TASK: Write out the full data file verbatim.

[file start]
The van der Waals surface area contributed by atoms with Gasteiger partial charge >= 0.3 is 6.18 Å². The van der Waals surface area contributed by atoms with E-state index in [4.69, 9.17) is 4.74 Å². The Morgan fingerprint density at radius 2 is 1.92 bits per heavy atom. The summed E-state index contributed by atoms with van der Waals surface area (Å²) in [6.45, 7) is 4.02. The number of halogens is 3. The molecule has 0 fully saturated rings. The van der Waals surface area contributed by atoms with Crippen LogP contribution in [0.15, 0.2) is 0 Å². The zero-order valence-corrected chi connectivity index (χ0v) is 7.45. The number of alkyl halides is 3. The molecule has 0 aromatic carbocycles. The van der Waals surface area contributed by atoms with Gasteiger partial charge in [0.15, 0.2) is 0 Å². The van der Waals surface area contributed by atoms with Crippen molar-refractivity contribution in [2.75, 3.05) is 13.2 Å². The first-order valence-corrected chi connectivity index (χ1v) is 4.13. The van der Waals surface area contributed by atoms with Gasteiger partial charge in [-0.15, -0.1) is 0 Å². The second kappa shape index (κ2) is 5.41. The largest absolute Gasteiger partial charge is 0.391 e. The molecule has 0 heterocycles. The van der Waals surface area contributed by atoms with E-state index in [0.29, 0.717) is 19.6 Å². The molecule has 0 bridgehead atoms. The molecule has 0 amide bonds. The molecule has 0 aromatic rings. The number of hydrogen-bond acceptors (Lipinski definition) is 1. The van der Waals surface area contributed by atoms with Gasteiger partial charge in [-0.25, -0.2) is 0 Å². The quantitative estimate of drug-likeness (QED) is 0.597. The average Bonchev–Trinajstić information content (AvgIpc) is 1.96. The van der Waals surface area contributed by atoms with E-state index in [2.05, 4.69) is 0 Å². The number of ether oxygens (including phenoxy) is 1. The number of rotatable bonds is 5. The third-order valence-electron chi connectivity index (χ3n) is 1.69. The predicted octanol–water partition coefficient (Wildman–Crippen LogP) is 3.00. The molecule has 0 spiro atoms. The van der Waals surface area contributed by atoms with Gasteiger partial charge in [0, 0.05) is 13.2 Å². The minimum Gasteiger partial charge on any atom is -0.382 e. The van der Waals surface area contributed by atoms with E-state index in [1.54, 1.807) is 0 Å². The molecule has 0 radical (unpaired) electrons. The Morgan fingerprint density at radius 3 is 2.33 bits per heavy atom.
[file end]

The van der Waals surface area contributed by atoms with Gasteiger partial charge >= 0.3 is 6.18 Å². The van der Waals surface area contributed by atoms with E-state index in [4.69, 9.17) is 4.74 Å². The Morgan fingerprint density at radius 2 is 1.92 bits per heavy atom. The summed E-state index contributed by atoms with van der Waals surface area (Å²) in [6.45, 7) is 4.02. The number of halogens is 3. The molecule has 0 fully saturated rings. The van der Waals surface area contributed by atoms with Crippen LogP contribution in [0.15, 0.2) is 0 Å². The zero-order valence-corrected chi connectivity index (χ0v) is 7.45. The number of alkyl halides is 3. The molecule has 0 aromatic carbocycles. The van der Waals surface area contributed by atoms with Gasteiger partial charge in [0.15, 0.2) is 0 Å². The van der Waals surface area contributed by atoms with Crippen molar-refractivity contribution in [2.75, 3.05) is 13.2 Å². The first-order valence-corrected chi connectivity index (χ1v) is 4.13. The van der Waals surface area contributed by atoms with Gasteiger partial charge in [-0.15, -0.1) is 0 Å². The second kappa shape index (κ2) is 5.41. The largest absolute Gasteiger partial charge is 0.391 e. The molecule has 0 heterocycles. The van der Waals surface area contributed by atoms with E-state index in [0.29, 0.717) is 19.6 Å². The molecule has 0 bridgehead atoms. The molecule has 0 amide bonds. The molecule has 0 aromatic rings. The number of hydrogen-bond acceptors (Lipinski definition) is 1. The van der Waals surface area contributed by atoms with Gasteiger partial charge in [-0.25, -0.2) is 0 Å². The quantitative estimate of drug-likeness (QED) is 0.597. The average Bonchev–Trinajstić information content (AvgIpc) is 1.96. The van der Waals surface area contributed by atoms with E-state index in [2.05, 4.69) is 0 Å². The number of ether oxygens (including phenoxy) is 1. The number of rotatable bonds is 5. The third-order valence-electron chi connectivity index (χ3n) is 1.69. The predicted octanol–water partition coefficient (Wildman–Crippen LogP) is 3.00. The molecule has 0 spiro atoms. The van der Waals surface area contributed by atoms with Gasteiger partial charge in [0, 0.05) is 13.2 Å². The minimum Gasteiger partial charge on any atom is -0.382 e. The van der Waals surface area contributed by atoms with E-state index in [1.54, 1.807) is 0 Å². The molecule has 0 radical (unpaired) electrons. The Morgan fingerprint density at radius 3 is 2.33 bits per heavy atom.